I was part of Twitter. I got to know them when they were pre-IPO. Lending Club was another one. Working with Kickstarter created a really great perspective on how you empower more communities that maybe would not be able to function without the type of tech that existed. Kickstarter has done an incredible amount of impact impact in the arts, simply by creating a tool that allows patrons to support the projects that they care about. That has been a really inspiring team to work with and to continue to support them as they continue that vision.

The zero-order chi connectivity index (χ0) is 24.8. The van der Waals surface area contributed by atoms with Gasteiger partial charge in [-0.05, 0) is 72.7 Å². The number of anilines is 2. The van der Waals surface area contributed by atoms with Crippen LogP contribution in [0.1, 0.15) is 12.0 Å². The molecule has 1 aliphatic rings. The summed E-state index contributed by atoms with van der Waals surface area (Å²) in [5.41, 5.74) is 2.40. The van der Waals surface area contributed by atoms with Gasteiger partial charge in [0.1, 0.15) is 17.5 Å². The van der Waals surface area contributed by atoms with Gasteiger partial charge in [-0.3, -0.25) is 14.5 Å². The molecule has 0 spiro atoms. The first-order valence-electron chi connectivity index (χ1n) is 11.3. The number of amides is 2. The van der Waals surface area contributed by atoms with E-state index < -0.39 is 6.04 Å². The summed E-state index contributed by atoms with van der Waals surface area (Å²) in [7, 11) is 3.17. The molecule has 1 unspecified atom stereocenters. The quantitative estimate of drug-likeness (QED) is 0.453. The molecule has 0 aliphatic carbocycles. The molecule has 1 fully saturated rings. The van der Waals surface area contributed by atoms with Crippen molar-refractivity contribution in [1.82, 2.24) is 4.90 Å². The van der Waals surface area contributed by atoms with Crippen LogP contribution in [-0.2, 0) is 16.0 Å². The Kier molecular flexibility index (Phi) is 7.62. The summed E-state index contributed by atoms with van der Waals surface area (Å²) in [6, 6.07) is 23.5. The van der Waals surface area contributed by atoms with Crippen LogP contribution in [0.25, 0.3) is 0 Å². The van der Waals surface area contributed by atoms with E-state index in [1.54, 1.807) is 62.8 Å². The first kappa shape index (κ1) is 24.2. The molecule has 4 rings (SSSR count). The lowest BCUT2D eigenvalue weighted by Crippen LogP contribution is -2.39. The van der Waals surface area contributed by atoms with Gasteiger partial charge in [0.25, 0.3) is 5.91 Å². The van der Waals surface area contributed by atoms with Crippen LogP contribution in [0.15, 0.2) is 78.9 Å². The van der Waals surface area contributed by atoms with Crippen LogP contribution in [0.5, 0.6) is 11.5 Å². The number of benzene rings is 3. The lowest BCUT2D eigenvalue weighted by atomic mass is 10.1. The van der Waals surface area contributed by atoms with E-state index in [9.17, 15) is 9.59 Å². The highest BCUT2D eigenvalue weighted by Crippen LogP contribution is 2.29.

Out of the current portfolio I’m working in, one in particular is Planted. They’re working in the labor space, and my business partner, Vanessa Pestritto, and I have known the founders for over three years. Susan Zheng and Connie Wong started this business at NYU undergrad; they recognized that college students getting out may not have technical skills, but they have they a lot of talent that companies are looking for. The matching process is really slow, expensive and pretty outdated so they built technology, not only to match entry level, nontechnical hires at some of the top companies, but they’re actually using machine learning and data to make it even more seamless. They’re taking a process that can be anywhere from 45 days plus to 10 days. Candidates are pre-screened, they are matched with companies, and then the company is making that hiring decision that quick because there’s so much good data and good matching happening. We’re really proud of that. It’s a really smart use of technology that can bring lot of value to people who are looking for a job. That’s a pretty life changing event.